Glass Half Full: Our children can save the world
Special to the Bonanza
He wears his Superman cape every day. He’s four. I’m not entirely sure he is aware that his cape follows him wherever he goes — it’s simply a part of who he is: Superman.
Like Clark Kent, he is mild mannered, polite, and easy with people. Yet, inside his little soul is a huge personality: magical, anything possible, save-the-world.
Then there are the skippers, boys and girls a bit like butterflies, exploring their world with energy and abandon.
Skipping is a joyous activity. Much like those in Superman and Wonder Woman garb, youngsters who skip recognize very few limitations in their lives.
They still believe, whether it be in Santa Claus, the Tooth Fairy, or their magical powers, that they truly can make a difference in the world. Who are we to say otherwise?
One Lake Tahoe School mother reported a gentle conversation with her fourth-grade son recently during which she suggested that some folks don’t believe in Santa Claus.
His response? “And some people don’t believe in miracles.”
End of discussion.
As we sold Christmas trees on Sunday, Bill Devine casually commented that, in his experience, not all high school students know how to skip these days.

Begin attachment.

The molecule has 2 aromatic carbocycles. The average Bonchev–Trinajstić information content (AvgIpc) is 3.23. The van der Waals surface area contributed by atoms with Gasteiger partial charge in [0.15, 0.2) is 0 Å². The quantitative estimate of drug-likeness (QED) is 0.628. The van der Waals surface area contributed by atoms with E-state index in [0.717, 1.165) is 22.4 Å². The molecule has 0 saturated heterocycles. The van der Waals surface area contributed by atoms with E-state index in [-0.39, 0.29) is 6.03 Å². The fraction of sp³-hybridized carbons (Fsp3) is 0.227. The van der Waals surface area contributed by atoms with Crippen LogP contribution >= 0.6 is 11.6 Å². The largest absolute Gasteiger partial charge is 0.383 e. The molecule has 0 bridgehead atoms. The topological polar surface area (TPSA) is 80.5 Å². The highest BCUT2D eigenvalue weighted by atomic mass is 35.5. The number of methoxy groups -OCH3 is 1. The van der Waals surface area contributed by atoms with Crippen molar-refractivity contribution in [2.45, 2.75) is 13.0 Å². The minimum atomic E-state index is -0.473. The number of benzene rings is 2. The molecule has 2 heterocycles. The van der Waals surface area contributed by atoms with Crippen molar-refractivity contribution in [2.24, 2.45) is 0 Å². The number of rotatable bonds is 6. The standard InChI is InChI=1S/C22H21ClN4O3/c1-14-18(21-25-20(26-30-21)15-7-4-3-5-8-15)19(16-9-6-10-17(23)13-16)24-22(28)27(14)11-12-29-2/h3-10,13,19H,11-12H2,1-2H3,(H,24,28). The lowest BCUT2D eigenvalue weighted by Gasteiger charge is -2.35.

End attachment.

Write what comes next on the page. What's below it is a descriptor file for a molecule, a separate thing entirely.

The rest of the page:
Really?! Even as a former preschool and kindergarten teacher, I don’t recall precisely whether that was a taught skill or simply one learned by watching and imitating and playing.
I do recall that we used it as part of developmental assessments. When did we adults stop skipping? Was it because it takes too much energy, or because we considered it too undignified?
Whichever, somewhere along the line, we lost that particular joy and abandon.
In this day and age, where so much play is prescribed and officiated, where screen time replaces building forts and the like, when afternoons are filled with lessons and time with adults, I wonder if our children are missing out on the magical, the anything-possible, the notion that they can save the world?
The holiday season is a perfect opportunity to step back and consider that question. Remember the value of pretend and how it felt to be Superman or Wonder Woman or some other super hero.
Skip with your children. Revel in the magic of childhood revisited and of the wonder of believing.
Happy Holidays, all.
Ruth Glass is headmaster at Lake Tahoe School. She can be reached for comment through her blog at http://www.laketahoeschool.org.
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